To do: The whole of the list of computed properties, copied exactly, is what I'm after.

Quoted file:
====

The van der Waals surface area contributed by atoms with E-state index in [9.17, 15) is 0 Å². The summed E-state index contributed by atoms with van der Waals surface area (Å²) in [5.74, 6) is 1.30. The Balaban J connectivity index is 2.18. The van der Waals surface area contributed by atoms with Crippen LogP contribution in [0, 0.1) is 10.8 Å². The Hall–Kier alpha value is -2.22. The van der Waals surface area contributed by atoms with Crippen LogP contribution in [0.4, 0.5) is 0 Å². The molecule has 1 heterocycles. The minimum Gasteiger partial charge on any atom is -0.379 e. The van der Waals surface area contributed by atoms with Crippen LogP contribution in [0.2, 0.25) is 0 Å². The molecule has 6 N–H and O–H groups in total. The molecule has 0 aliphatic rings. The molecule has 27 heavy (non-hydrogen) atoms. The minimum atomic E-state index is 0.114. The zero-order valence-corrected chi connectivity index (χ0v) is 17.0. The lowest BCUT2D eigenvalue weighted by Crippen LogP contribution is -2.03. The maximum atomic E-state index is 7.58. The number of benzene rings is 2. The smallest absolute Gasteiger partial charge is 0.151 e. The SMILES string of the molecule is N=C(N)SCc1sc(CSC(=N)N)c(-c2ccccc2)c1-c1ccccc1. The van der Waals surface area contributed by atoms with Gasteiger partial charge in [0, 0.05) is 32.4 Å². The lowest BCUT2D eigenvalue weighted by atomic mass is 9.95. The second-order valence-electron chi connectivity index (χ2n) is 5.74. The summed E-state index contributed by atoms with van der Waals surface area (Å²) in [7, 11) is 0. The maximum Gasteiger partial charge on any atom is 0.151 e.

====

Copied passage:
The van der Waals surface area contributed by atoms with E-state index in [9.17, 15) is 0 Å². The summed E-state index contributed by atoms with van der Waals surface area (Å²) in [5.74, 6) is 1.30. The Balaban J connectivity index is 2.18. The van der Waals surface area contributed by atoms with Crippen LogP contribution in [0, 0.1) is 10.8 Å². The Hall–Kier alpha value is -2.22. The van der Waals surface area contributed by atoms with Crippen LogP contribution in [0.4, 0.5) is 0 Å². The molecule has 1 heterocycles. The minimum Gasteiger partial charge on any atom is -0.379 e. The van der Waals surface area contributed by atoms with Crippen LogP contribution in [0.2, 0.25) is 0 Å². The molecule has 6 N–H and O–H groups in total. The molecule has 0 aliphatic rings. The molecule has 27 heavy (non-hydrogen) atoms. The minimum atomic E-state index is 0.114. The zero-order valence-corrected chi connectivity index (χ0v) is 17.0. The lowest BCUT2D eigenvalue weighted by Crippen LogP contribution is -2.03. The maximum atomic E-state index is 7.58. The number of benzene rings is 2. The smallest absolute Gasteiger partial charge is 0.151 e. The SMILES string of the molecule is N=C(N)SCc1sc(CSC(=N)N)c(-c2ccccc2)c1-c1ccccc1. The van der Waals surface area contributed by atoms with Gasteiger partial charge in [0, 0.05) is 32.4 Å². The lowest BCUT2D eigenvalue weighted by atomic mass is 9.95. The second-order valence-electron chi connectivity index (χ2n) is 5.74. The summed E-state index contributed by atoms with van der Waals surface area (Å²) in [7, 11) is 0. The maximum Gasteiger partial charge on any atom is 0.151 e.